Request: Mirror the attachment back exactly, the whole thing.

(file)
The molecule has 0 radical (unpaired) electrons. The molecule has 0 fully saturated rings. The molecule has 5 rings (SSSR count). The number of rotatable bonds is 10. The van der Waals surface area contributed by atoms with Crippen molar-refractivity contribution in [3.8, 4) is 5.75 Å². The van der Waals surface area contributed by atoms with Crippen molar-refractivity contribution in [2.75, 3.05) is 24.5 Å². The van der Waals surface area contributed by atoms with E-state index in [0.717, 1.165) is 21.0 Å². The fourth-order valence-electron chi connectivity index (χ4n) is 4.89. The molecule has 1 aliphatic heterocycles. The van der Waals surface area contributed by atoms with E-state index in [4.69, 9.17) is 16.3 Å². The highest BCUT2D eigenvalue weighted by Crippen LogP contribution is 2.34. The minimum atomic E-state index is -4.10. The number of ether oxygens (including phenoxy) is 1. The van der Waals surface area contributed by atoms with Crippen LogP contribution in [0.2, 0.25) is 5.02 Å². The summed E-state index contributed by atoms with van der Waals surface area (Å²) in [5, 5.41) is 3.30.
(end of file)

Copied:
The molecule has 0 radical (unpaired) electrons. The molecule has 0 fully saturated rings. The molecule has 5 rings (SSSR count). The number of rotatable bonds is 10. The van der Waals surface area contributed by atoms with Crippen molar-refractivity contribution in [3.8, 4) is 5.75 Å². The van der Waals surface area contributed by atoms with Crippen molar-refractivity contribution in [2.75, 3.05) is 24.5 Å². The van der Waals surface area contributed by atoms with E-state index in [0.717, 1.165) is 21.0 Å². The fourth-order valence-electron chi connectivity index (χ4n) is 4.89. The molecule has 1 aliphatic heterocycles. The van der Waals surface area contributed by atoms with E-state index in [4.69, 9.17) is 16.3 Å². The highest BCUT2D eigenvalue weighted by Crippen LogP contribution is 2.34. The minimum atomic E-state index is -4.10. The number of ether oxygens (including phenoxy) is 1. The van der Waals surface area contributed by atoms with Crippen LogP contribution in [0.2, 0.25) is 5.02 Å². The summed E-state index contributed by atoms with van der Waals surface area (Å²) in [5, 5.41) is 3.30.